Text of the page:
It has been nearly three years since the National Bureau of Economic Research (NBER), the official arbiter of U.S. business cycles, declared an end to the Great Recession. But in spite of the agency‚Äôs proclamation, the labor market in many states remains stalled; in some cases, the jobs picture is getting worse.
A cursory glance at the latest employment statistics reveals that between June 2009 and December 2011 — the most recent month for which there is data for all states — 13 states recorded net job losses. Twenty-one states and the District of Columbia recorded anemic levels of growth, gaining fewer than 25,000 jobs over those 30 months. Only 16 states created 25,000 or more net new jobs.
More evidence of a jobless recovery is seen through another lens, unemployment rates.
Today, despite billions in government ‚Äústimulus,‚ÄĚ 30 states‚Äô unemployment rates are either higher or less than 1 percent lower than they were at the end of the recession. For a majority of states, there has simply been no great improvement in this area during the past two and a half years. The remaining states‚Äô unemployment rates, with the exception of Michigan (-4.5 percent), have decreased by between 1 percent and 2.8 percent.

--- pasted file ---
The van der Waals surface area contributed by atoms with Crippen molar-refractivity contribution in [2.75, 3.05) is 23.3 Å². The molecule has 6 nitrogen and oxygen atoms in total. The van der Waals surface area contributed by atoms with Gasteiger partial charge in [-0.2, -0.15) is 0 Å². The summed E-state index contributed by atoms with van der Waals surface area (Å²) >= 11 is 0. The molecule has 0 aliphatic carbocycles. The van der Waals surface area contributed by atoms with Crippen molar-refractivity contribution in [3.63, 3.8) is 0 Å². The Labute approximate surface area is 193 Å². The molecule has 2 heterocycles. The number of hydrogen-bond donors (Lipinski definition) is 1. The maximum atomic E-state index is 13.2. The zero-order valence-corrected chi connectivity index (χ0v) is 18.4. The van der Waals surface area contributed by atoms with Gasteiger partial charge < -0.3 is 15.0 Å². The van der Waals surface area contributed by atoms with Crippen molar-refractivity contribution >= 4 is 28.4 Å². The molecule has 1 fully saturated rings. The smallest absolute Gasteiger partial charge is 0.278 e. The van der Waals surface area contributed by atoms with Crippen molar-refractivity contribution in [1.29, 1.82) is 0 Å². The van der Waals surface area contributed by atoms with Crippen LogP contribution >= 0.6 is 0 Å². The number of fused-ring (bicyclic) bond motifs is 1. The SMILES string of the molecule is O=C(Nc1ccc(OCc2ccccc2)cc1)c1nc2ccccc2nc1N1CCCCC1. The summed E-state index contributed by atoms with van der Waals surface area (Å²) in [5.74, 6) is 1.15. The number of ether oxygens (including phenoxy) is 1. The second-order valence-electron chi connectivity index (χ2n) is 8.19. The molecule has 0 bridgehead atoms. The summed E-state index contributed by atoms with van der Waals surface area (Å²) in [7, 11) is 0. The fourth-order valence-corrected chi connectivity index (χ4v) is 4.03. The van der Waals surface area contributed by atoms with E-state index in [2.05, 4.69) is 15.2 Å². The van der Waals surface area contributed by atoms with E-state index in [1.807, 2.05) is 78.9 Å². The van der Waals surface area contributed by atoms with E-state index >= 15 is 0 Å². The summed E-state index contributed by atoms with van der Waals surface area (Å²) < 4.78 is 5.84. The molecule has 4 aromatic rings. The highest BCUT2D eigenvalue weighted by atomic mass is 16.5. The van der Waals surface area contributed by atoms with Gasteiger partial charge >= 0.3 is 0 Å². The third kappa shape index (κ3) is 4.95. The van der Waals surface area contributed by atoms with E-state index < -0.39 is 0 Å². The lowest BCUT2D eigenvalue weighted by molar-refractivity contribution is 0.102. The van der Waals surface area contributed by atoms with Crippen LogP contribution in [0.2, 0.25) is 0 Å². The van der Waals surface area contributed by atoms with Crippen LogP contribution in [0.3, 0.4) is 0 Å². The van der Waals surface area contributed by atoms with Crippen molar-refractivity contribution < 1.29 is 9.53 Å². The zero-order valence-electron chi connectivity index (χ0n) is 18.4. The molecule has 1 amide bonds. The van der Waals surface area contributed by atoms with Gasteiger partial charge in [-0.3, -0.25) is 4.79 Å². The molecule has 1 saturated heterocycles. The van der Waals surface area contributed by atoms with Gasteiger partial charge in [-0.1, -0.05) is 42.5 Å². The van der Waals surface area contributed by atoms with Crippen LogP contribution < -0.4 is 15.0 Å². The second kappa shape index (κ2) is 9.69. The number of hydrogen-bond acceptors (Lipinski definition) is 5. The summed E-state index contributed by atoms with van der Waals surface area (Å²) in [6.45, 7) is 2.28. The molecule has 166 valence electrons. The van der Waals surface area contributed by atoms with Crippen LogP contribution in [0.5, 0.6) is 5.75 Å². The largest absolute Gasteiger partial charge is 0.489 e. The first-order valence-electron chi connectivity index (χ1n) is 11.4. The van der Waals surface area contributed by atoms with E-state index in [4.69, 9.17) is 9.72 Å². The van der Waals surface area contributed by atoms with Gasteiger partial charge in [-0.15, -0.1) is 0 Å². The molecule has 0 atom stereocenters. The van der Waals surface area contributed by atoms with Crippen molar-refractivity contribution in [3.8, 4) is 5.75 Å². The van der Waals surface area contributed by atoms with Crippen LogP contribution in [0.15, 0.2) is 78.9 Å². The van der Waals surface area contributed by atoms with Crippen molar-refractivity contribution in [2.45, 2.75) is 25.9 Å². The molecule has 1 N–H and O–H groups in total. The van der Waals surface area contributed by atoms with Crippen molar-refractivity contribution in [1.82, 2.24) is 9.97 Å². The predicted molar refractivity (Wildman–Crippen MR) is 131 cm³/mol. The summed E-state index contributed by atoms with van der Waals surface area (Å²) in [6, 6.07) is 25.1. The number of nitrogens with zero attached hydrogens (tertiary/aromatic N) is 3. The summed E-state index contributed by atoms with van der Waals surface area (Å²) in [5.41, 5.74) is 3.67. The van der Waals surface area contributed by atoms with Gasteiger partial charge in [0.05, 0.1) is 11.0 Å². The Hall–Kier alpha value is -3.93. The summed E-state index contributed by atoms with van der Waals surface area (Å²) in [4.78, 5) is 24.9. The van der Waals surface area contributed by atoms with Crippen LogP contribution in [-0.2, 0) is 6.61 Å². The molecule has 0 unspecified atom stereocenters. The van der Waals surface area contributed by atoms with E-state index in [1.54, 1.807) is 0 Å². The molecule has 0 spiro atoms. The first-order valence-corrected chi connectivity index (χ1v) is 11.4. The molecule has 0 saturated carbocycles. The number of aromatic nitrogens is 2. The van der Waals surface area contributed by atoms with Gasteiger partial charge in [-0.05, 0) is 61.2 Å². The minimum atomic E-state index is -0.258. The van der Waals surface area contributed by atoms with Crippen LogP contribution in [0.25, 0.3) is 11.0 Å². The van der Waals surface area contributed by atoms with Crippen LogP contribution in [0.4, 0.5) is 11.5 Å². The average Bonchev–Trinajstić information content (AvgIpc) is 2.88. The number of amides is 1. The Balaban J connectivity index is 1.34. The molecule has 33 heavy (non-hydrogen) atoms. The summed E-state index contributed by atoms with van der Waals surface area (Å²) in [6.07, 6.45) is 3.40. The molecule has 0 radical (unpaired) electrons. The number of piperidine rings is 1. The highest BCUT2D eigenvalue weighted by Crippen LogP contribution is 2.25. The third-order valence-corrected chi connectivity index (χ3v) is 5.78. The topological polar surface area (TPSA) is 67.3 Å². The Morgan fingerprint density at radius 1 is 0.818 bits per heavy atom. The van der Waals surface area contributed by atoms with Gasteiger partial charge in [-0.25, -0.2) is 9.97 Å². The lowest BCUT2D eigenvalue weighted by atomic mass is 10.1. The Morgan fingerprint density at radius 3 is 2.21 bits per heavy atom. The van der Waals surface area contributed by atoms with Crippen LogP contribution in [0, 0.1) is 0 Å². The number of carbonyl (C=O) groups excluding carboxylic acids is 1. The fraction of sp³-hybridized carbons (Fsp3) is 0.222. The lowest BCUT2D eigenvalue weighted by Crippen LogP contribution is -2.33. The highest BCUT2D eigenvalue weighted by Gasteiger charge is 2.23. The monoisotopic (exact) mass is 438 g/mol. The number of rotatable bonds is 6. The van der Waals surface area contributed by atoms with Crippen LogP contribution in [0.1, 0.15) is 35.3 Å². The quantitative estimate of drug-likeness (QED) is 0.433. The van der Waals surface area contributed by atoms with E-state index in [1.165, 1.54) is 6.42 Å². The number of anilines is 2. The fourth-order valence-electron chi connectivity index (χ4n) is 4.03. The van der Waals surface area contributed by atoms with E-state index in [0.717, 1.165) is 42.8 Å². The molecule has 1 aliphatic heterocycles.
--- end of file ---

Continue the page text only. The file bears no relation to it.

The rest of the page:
Nearly everywhere you look, state economies are at a standstill, existing in a sort of job-creation limbo. But while job-creation stagnation generally plagues the U.S. as a whole, there is one large state — Texas — where vitality has returned.
Two weeks ago, Texas officials announced that the Lone Star State had crossed an important threshold. After a shorter, less severe recessionary period than the rest of the nation experienced, the state‚Äôs labor market had returned to its pre-recession employment levels, meaning that Texas‚Äô economy has now regained every job lost during the worst parts of the recession in late 2008 and 2009.
More evidence for this idea of a resurgent Texas economy came earlier this month with the latest revelation of the state‚Äôs unemployment rate. As of December 2011, Texas‚Äô unemployment rate has been at or below the national average for 60 consecutive months. This feat is all the more impressive given that Texas added more people than any other state between 2010 and 2011, according to the latest U.S. Census Bureau data.
Clearly, something special is happening in Texas, but what exactly is the state‚Äôs secret to success? Simply put, Texas has gotten government out of the way.